15. Early History of Mammals Is Elucidated with the ENCODE Multiple Species Sequencing Data

    PubMed Central

    Nikolaev, Sergey; Montoya-Burgos, Juan I; Margulies, Elliott H; Program, NISC Comparative Sequencing; Rougemont, Jacques; Nyffeler, Bruno; Antonarakis, Stylianos E

    2007-01-01

    Understanding the early evolution of placental mammals is one of the most challenging issues in mammalian phylogeny. Here, we addressed this question by using the sequence data of the ENCODE consortium, which include 1% of mammalian genomes in 18 species belonging to all main mammalian lineages. Phylogenetic reconstructions based on an unprecedented amount of coding sequences taken from 218 genes resulted in a highly supported tree placing the root of Placentalia between Afrotheria and Exafroplacentalia (Afrotheria hypothesis). This topology was validated by the phylogenetic analysis of a new class of genomic phylogenetic markers, the conserved noncoding sequences. Applying the tests of alternative topologies on the coding sequence dataset resulted in the rejection of the Atlantogenata hypothesis (Xenarthra grouping with Afrotheria), while this test rejected the second alternative scenario, the Epitheria hypothesis (Xenarthra at the base), when using the noncoding sequence dataset. Thus, the two datasets support the Afrotheria hypothesis; however, none can reject both of the remaining topological alternatives. PMID:17206863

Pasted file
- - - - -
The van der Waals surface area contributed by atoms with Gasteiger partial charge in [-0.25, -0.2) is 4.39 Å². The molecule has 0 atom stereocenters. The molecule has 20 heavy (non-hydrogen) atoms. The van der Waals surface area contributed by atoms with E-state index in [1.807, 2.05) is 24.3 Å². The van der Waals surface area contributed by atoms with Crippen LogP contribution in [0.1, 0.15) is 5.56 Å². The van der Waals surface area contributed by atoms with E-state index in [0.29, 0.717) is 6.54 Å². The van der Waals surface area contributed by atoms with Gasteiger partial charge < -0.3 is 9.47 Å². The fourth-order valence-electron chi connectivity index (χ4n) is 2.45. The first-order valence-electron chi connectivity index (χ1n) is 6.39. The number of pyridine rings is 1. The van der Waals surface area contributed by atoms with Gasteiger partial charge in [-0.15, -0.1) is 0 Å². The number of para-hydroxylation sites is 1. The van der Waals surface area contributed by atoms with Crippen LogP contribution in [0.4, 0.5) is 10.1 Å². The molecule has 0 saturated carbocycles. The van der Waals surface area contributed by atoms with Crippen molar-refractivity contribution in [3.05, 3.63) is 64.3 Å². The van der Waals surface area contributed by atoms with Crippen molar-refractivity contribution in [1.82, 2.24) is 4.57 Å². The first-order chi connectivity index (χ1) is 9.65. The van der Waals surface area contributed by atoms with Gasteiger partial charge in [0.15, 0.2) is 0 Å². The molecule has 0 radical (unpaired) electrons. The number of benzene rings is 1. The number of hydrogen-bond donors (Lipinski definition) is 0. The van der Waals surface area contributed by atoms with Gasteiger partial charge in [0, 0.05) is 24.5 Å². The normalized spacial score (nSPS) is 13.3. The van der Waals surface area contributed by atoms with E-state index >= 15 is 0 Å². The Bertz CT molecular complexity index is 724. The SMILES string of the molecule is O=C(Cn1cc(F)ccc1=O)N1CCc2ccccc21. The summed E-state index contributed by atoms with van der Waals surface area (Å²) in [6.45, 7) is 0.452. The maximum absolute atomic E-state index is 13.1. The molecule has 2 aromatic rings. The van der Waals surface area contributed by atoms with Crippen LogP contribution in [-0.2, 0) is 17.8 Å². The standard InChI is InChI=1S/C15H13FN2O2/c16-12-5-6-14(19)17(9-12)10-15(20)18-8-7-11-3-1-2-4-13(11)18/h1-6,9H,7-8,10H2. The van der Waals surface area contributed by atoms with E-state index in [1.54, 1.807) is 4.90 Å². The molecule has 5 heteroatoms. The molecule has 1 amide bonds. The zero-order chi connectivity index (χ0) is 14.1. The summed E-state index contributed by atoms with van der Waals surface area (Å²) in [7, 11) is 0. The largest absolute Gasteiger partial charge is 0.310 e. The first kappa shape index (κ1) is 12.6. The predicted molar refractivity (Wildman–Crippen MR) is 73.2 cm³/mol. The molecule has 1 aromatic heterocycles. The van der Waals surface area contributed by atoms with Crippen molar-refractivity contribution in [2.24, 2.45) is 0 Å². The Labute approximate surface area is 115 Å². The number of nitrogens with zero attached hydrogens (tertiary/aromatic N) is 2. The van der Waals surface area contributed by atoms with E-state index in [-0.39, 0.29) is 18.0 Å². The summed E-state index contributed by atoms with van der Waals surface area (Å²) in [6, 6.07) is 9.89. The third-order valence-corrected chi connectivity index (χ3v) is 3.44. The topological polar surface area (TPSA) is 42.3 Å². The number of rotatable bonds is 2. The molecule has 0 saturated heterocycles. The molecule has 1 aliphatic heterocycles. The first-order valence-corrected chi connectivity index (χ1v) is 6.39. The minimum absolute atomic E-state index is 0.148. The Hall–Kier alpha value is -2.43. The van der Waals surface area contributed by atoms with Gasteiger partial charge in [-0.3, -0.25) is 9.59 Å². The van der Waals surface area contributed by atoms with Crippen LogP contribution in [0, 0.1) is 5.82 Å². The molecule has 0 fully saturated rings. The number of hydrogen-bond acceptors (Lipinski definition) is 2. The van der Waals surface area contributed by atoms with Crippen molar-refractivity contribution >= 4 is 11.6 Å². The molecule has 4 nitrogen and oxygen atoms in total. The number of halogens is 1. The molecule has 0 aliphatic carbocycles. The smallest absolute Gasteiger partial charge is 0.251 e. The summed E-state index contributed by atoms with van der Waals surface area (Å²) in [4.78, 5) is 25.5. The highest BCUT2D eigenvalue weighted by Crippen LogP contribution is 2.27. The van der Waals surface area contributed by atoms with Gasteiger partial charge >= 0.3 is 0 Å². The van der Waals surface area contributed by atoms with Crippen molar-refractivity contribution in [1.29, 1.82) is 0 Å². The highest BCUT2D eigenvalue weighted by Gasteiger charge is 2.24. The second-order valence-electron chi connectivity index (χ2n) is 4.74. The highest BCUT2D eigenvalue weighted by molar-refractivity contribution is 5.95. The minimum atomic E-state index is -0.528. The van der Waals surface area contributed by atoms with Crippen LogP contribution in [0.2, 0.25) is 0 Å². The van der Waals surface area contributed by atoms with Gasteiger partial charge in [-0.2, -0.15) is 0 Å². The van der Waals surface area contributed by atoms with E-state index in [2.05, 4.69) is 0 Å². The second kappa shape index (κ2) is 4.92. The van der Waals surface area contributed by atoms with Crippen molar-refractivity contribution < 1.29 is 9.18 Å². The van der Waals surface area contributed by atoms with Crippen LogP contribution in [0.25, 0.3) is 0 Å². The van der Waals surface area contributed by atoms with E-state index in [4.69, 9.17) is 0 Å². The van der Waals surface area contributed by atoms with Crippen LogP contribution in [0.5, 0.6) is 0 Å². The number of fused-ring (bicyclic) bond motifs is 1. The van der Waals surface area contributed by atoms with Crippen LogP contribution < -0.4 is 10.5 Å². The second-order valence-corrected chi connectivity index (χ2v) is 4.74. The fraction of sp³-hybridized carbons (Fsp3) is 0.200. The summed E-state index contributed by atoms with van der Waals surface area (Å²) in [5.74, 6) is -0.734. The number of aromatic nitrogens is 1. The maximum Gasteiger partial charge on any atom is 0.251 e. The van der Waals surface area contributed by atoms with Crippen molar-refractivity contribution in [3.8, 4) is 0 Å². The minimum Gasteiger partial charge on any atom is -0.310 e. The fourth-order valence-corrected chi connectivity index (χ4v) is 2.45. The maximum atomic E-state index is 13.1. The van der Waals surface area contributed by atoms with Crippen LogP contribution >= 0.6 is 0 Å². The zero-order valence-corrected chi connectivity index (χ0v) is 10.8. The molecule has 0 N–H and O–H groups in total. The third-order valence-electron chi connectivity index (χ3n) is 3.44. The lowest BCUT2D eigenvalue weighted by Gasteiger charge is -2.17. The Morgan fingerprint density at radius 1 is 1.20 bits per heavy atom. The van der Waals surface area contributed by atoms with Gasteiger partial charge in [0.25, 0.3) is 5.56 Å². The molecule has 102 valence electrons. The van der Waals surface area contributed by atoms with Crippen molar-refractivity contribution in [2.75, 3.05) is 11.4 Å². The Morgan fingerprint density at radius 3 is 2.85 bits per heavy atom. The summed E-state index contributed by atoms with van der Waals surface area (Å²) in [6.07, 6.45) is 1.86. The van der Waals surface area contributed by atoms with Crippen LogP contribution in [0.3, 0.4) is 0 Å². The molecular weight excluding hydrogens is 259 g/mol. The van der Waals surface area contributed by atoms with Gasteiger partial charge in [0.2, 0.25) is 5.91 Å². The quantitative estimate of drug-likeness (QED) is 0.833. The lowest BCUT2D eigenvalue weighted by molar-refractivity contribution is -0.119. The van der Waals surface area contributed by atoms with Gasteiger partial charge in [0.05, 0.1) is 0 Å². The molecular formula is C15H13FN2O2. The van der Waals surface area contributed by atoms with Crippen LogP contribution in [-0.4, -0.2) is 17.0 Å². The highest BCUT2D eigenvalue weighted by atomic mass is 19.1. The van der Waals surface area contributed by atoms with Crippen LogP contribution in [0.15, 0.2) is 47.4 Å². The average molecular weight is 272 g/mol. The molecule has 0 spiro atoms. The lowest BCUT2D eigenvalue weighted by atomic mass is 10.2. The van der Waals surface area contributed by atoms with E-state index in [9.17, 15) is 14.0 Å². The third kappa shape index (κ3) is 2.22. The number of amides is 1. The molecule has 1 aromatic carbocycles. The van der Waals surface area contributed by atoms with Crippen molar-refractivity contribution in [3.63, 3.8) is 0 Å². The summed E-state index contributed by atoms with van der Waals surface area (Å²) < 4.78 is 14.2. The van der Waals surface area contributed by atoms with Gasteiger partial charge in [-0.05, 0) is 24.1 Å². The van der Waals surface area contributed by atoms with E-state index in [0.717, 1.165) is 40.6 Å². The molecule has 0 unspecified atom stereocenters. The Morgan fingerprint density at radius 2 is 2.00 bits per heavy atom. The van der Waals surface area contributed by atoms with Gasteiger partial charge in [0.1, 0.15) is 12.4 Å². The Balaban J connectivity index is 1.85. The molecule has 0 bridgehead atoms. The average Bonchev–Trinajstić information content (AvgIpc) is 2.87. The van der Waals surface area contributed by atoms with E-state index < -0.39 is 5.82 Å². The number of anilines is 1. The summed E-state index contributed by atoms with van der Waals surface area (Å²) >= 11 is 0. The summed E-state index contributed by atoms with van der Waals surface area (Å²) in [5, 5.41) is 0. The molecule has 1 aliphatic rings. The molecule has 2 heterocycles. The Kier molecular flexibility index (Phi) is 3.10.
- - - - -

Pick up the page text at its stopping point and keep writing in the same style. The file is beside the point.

16. Informing Species Conservation at Multiple Scales Using Data Collected for Marine Mammal Stock Assessments

    PubMed Central

    Grech, Alana; Sheppard, James; Marsh, Helene

    2011-01-01